Translative Loop: Bridging Private And Public

While allowing private loops to attach to switches is not part of the Fibre Channel standard, switch vendors have been incorporating the ability to attach them in order to allow communication between all types of Fibre Channel devices. Ideally, a switch should be able to run in full fabric mode and allow the attachment of private loop devices by making them appear as if they are on the fabric. A less desirable implementation allows private loop attachment by making the public loop devices appear private, as well. In this implementation, the benefits of public loop (the ability to address more than 126 drives and the addition of the name server for device discovery, for example) disappear.

Translation works by manipulating the upper 16 bits of a 24-bit address. An additional 16 bits must be added because private loop devices use only an 8-bit address. Conversely, when a full-fabric device communicates to a private loop, the upper 16 bits must be taken off. The work of changing the upper 16 bits is generally done in hardware via tables in order to minimize any performance degradation.

When attaching private targets to a full fabric switch, the switch needs to be told that the port must do translation. Then, when the public or fabric initiator does a query to look for available targets, it will see both public and private targets and won't be able to distinguish between them.

Likewise, when attaching private initiators, the switch port must be told to translate on the port where the private server is attached. The private loop server or workstation can, then, see both private and public loop targets--both on its own loop, as well as on others (See Fig).

Switches are also available with support for private loop-only. Here, private devices are attached to a switch, either individually on a port or multiple devices on a single port. Of course, each device is aware of the devices on its own port, but it can also see other private devices on other ports. There is a limitation of 126 nodes among all private loops on a switch because these loops are still using an 8-bit address and are not doing any translating. One advantage of private loop-only is that each port or loop has a gigabit of bandwidth rather than sharing it among all the devices on a hub. No translating is done when private devices communicate to other private devices on a switch.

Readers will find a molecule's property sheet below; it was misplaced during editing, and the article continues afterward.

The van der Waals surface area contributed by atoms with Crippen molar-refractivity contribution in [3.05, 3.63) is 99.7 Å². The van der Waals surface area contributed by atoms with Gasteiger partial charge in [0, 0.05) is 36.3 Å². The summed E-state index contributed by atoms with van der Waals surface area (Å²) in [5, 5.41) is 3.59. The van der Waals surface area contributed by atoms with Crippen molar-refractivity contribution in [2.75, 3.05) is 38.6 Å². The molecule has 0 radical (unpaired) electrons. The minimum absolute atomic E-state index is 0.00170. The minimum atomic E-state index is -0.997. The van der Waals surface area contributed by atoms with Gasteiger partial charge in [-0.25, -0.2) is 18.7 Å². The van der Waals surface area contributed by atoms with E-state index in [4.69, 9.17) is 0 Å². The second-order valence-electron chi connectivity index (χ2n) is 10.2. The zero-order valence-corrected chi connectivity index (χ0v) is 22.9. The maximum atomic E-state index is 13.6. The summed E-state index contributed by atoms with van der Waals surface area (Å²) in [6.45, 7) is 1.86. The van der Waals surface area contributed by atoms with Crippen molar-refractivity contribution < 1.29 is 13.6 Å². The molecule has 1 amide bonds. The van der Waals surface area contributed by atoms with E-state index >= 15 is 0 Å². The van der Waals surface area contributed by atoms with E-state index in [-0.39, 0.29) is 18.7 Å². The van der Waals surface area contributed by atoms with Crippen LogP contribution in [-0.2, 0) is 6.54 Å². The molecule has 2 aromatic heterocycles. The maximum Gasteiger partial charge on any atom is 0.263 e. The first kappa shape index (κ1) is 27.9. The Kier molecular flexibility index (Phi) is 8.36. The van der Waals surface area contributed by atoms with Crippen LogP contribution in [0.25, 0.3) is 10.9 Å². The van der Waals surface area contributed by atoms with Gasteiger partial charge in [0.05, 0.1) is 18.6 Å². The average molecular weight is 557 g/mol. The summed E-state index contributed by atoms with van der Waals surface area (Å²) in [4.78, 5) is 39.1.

Fabric-only devices, those that do not run loop, can, of course, be run on a switch. These devices can also be fully integrated into a translative environment communicating with private and public loops.

Zoning: A Benefit In Translating

Zoning is the ability to segregate switch ports and devices on ports into self-contained sub-fabrics. Zoning can be applied to private loop, public loop, and fabric devices. Different switch vendors have implemented various methods of zoning, including hardware-based, name server-based, and worldwide name. During private-to-public and public-to-private translation, another form of zoning is introduced. From the management console, a list of available devices is displayed for each translative port. These devices can be selected or deselected if you want them to be seen. This is an effective technique for limiting access to particular drives. This is, of course, in addition to normal switch zoning, which is done either on a per-port basis or by worldwide name.

Today's switched Storage Area Networks must be able to accommodate all types of Fibre Channel devices. Although private loop was adequate for initial Fibre Channel implementations, full-featured, full-fabric public loop has major advantages and is the present and future for Fibre Channel. Nonetheless, many private loop implementations still exist and switches must allow their attachment and support their translation to public loop in order to support today's flexible and powerful SANs.

Larry Olson is a senior systems engineer at Ancor Communications, Inc. (Eden Prairie, MN).
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Title Annotation:Technology Information
Author:Olson, Larry
Publication:Computer Technology Review
Geographic Code:1USA
Date:Mar 1, 2000
Words:1385